Children need closeness and intimacy, food and drink, a clean diaper, exercise, fresh air, games and stimulation, rest and comfort. Some parents are very good at adapting to the needs of their children and, for example, lovingly rocking a child in their arms so that it calms down.

Other parents find it difficult to adjust to a child and to withdraw themselves at the same time. I once saw a kid at a party not even a year old rubbing his eyes and obviously tired. Parents carried it on their shoulders, in the middle of crowds, loud music and cigarette smoke inside. When it whined (because it was tired), the parents offered it new stimulation and it wandered from one arm to the other. In the end they screamed and left it to themselves.

The daily recurring experiences with our parents give rise to deep-seated beliefs that can also arise in the pre-linguistic age. For example: "No one will help me anyway. I have to fend for myself" or "if I cry (and show weakness), I will be insulted or ridiculed." In infancy and later as school children and teenagers, the experiences one has with parents shape one's idea of ​​what a relationship or family means.

Her parents took care of their own lives and followed their own impulses. The consideration of how well living out the impulses is compatible with the well-being of your child (i.e. you) does not seem to have been decisive. And so you probably have many deeply stored experiences and disappointments that have manifested themselves as beliefs and behavior patterns: stay on your own, don't trust or rely on anyone. In relationships, you only get let down.

The second level is: How do my parents love each other?

We observe what love is and how it works in our parents' relationship. Are the parents sensitive and supportive of each other, or are they at war with each other? Maybe also: Do ​​you benefit from a love relationship or do you suffer from it?

Her parents obviously hurt and fought each other a lot.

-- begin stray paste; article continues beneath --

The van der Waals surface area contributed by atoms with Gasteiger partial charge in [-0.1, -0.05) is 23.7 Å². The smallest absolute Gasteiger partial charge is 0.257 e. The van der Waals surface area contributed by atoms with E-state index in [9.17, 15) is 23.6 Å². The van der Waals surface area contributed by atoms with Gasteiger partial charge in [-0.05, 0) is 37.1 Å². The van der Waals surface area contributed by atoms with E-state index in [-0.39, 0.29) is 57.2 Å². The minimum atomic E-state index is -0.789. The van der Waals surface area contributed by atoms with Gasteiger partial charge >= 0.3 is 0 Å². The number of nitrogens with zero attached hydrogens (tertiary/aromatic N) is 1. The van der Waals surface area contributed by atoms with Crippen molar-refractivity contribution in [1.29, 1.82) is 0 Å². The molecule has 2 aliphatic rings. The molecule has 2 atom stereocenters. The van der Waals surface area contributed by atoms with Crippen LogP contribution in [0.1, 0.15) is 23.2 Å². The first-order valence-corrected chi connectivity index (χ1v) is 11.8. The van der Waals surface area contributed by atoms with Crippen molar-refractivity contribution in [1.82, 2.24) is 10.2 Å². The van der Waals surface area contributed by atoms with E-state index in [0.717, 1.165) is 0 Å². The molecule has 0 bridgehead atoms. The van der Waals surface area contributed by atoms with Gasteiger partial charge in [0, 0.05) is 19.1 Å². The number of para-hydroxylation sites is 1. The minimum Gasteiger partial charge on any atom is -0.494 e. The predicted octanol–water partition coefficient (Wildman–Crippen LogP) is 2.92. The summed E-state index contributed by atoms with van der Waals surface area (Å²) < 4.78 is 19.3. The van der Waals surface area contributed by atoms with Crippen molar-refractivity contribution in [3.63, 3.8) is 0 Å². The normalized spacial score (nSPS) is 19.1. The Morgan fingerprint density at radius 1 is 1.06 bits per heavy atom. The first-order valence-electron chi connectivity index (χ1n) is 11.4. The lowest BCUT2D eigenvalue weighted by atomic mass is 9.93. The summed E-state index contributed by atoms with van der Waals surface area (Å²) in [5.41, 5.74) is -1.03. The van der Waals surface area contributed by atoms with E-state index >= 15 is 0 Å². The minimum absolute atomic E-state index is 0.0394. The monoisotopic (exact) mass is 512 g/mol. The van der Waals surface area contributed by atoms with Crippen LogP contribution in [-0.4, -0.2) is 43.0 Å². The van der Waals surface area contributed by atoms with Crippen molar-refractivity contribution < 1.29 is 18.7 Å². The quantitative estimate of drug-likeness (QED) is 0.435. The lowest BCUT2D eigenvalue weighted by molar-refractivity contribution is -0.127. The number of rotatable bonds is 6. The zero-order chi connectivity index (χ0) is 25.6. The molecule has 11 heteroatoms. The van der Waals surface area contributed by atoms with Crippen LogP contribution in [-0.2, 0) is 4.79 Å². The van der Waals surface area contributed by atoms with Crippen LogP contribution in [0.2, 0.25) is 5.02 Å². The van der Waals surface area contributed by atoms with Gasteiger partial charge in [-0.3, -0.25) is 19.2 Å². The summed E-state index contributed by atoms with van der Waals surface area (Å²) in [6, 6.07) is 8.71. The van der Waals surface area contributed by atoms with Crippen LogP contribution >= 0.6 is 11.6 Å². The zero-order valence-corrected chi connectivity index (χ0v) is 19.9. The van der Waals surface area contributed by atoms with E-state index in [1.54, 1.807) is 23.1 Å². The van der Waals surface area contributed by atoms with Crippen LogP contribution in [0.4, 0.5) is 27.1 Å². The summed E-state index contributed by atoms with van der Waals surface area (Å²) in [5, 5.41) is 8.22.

Security, security, stability and trust have suffered greatly from the many affairs and separations of your parents, if these feelings existed at all. Your father slept with your mother's sister, your mother herself had affairs at home but always distrusted your father. These are border violations that hurt. There were constant fights and reliable rules were missing. You also learned from this constant conflict between your parents: don't trust or rely on anyone. Relationships can hurt you badly, and ultimately they don't last.

This is of course a bit crude, but I assume that you learned exactly this lesson in your parents' home, the school of your love. And that these learned patterns of behavior lead you to avoid attachments where you would have to dare to trust and really engage.

I can recommend a few books on the subject to help you read up on attachment disorders and their implications.

After reading this, I would encourage you to ask yourself if you want to continue as you are when it comes to relationships with women. Write down the advantages, but also the idea of ​​how you will live in 10, 20 or 30 years if you don't change anything.

Or would you "actually" like to live in a trusting partnership, with everything that goes with it? With binding agreements, regular exchange, trusting conversations and the intention to stay together for a longer time and also to work on the relationship? What do you expect from this?

If you're drawn to this idea, I would recommend depth psychology based therapy because the deep-seated patterns will not change on their own.

Best regards

Julia Peirano